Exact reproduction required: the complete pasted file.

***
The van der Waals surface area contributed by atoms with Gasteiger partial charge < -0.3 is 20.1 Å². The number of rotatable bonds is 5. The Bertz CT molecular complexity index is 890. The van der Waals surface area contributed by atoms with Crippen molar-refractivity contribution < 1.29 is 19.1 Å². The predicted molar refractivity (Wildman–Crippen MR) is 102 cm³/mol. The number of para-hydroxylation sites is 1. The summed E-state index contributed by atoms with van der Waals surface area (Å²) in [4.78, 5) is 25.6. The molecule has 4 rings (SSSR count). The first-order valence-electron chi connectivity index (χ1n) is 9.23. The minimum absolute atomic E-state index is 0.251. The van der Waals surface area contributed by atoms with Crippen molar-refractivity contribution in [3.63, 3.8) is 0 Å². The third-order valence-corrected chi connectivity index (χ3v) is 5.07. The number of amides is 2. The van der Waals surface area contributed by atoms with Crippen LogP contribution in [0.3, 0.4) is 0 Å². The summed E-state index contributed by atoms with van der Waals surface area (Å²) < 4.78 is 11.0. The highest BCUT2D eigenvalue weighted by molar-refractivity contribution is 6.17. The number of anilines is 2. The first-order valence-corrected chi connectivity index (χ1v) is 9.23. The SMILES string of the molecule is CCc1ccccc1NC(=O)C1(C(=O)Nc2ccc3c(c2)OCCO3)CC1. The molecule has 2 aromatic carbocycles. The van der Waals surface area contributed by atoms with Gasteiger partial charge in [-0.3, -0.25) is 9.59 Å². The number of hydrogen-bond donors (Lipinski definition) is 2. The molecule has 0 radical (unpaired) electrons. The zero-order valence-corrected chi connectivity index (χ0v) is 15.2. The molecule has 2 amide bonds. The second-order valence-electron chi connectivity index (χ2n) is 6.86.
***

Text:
The van der Waals surface area contributed by atoms with Gasteiger partial charge < -0.3 is 20.1 Å². The number of rotatable bonds is 5. The Bertz CT molecular complexity index is 890. The van der Waals surface area contributed by atoms with Crippen molar-refractivity contribution < 1.29 is 19.1 Å². The predicted molar refractivity (Wildman–Crippen MR) is 102 cm³/mol. The number of para-hydroxylation sites is 1. The summed E-state index contributed by atoms with van der Waals surface area (Å²) in [4.78, 5) is 25.6. The molecule has 4 rings (SSSR count). The first-order valence-electron chi connectivity index (χ1n) is 9.23. The minimum absolute atomic E-state index is 0.251. The van der Waals surface area contributed by atoms with Crippen molar-refractivity contribution in [3.63, 3.8) is 0 Å². The third-order valence-corrected chi connectivity index (χ3v) is 5.07. The number of amides is 2. The van der Waals surface area contributed by atoms with Crippen LogP contribution in [0.3, 0.4) is 0 Å². The summed E-state index contributed by atoms with van der Waals surface area (Å²) < 4.78 is 11.0. The highest BCUT2D eigenvalue weighted by molar-refractivity contribution is 6.17. The number of anilines is 2. The first-order valence-corrected chi connectivity index (χ1v) is 9.23. The SMILES string of the molecule is CCc1ccccc1NC(=O)C1(C(=O)Nc2ccc3c(c2)OCCO3)CC1. The molecule has 2 aromatic carbocycles. The van der Waals surface area contributed by atoms with Gasteiger partial charge in [-0.3, -0.25) is 9.59 Å². The number of hydrogen-bond donors (Lipinski definition) is 2. The molecule has 0 radical (unpaired) electrons. The zero-order valence-corrected chi connectivity index (χ0v) is 15.2. The molecule has 2 amide bonds. The second-order valence-electron chi connectivity index (χ2n) is 6.86.